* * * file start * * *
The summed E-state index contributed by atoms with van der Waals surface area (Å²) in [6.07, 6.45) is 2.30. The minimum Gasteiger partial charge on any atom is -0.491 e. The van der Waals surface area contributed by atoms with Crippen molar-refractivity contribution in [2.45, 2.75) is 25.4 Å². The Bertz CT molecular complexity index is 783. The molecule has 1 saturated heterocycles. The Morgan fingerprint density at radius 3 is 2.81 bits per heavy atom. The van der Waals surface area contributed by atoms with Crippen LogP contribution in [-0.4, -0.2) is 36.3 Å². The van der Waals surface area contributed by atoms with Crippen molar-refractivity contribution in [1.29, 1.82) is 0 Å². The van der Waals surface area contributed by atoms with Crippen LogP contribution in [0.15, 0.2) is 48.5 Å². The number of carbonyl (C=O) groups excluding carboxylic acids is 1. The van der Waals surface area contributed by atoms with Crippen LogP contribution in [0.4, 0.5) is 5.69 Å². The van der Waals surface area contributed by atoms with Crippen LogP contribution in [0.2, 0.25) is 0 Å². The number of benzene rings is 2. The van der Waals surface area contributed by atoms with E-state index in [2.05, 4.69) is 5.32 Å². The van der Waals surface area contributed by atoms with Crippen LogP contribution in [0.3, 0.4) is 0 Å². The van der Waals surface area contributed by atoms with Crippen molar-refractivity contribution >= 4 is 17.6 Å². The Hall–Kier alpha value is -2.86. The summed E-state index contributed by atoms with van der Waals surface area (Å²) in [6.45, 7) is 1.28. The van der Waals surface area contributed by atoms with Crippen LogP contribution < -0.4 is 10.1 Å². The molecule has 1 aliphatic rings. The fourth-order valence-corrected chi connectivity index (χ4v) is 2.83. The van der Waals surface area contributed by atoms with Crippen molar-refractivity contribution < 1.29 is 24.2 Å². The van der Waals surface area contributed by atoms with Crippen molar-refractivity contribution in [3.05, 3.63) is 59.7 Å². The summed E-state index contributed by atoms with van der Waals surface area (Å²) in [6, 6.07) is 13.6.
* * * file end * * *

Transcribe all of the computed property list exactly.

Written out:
The summed E-state index contributed by atoms with van der Waals surface area (Å²) in [6.07, 6.45) is 2.30. The minimum Gasteiger partial charge on any atom is -0.491 e. The van der Waals surface area contributed by atoms with Crippen molar-refractivity contribution in [2.45, 2.75) is 25.4 Å². The Bertz CT molecular complexity index is 783. The molecule has 1 saturated heterocycles. The Morgan fingerprint density at radius 3 is 2.81 bits per heavy atom. The van der Waals surface area contributed by atoms with Crippen LogP contribution in [-0.4, -0.2) is 36.3 Å². The van der Waals surface area contributed by atoms with Crippen molar-refractivity contribution in [1.29, 1.82) is 0 Å². The van der Waals surface area contributed by atoms with Crippen LogP contribution in [0.15, 0.2) is 48.5 Å². The number of carbonyl (C=O) groups excluding carboxylic acids is 1. The van der Waals surface area contributed by atoms with Crippen LogP contribution in [0.4, 0.5) is 5.69 Å². The van der Waals surface area contributed by atoms with Crippen LogP contribution in [0.2, 0.25) is 0 Å². The number of benzene rings is 2. The van der Waals surface area contributed by atoms with E-state index in [2.05, 4.69) is 5.32 Å². The van der Waals surface area contributed by atoms with Crippen LogP contribution in [0.3, 0.4) is 0 Å². The van der Waals surface area contributed by atoms with Crippen molar-refractivity contribution >= 4 is 17.6 Å². The Hall–Kier alpha value is -2.86. The summed E-state index contributed by atoms with van der Waals surface area (Å²) in [6.45, 7) is 1.28. The van der Waals surface area contributed by atoms with Crippen LogP contribution < -0.4 is 10.1 Å². The molecule has 1 aliphatic rings. The fourth-order valence-corrected chi connectivity index (χ4v) is 2.83. The van der Waals surface area contributed by atoms with Crippen molar-refractivity contribution < 1.29 is 24.2 Å². The van der Waals surface area contributed by atoms with Crippen molar-refractivity contribution in [3.05, 3.63) is 59.7 Å². The summed E-state index contributed by atoms with van der Waals surface area (Å²) in [6, 6.07) is 13.6.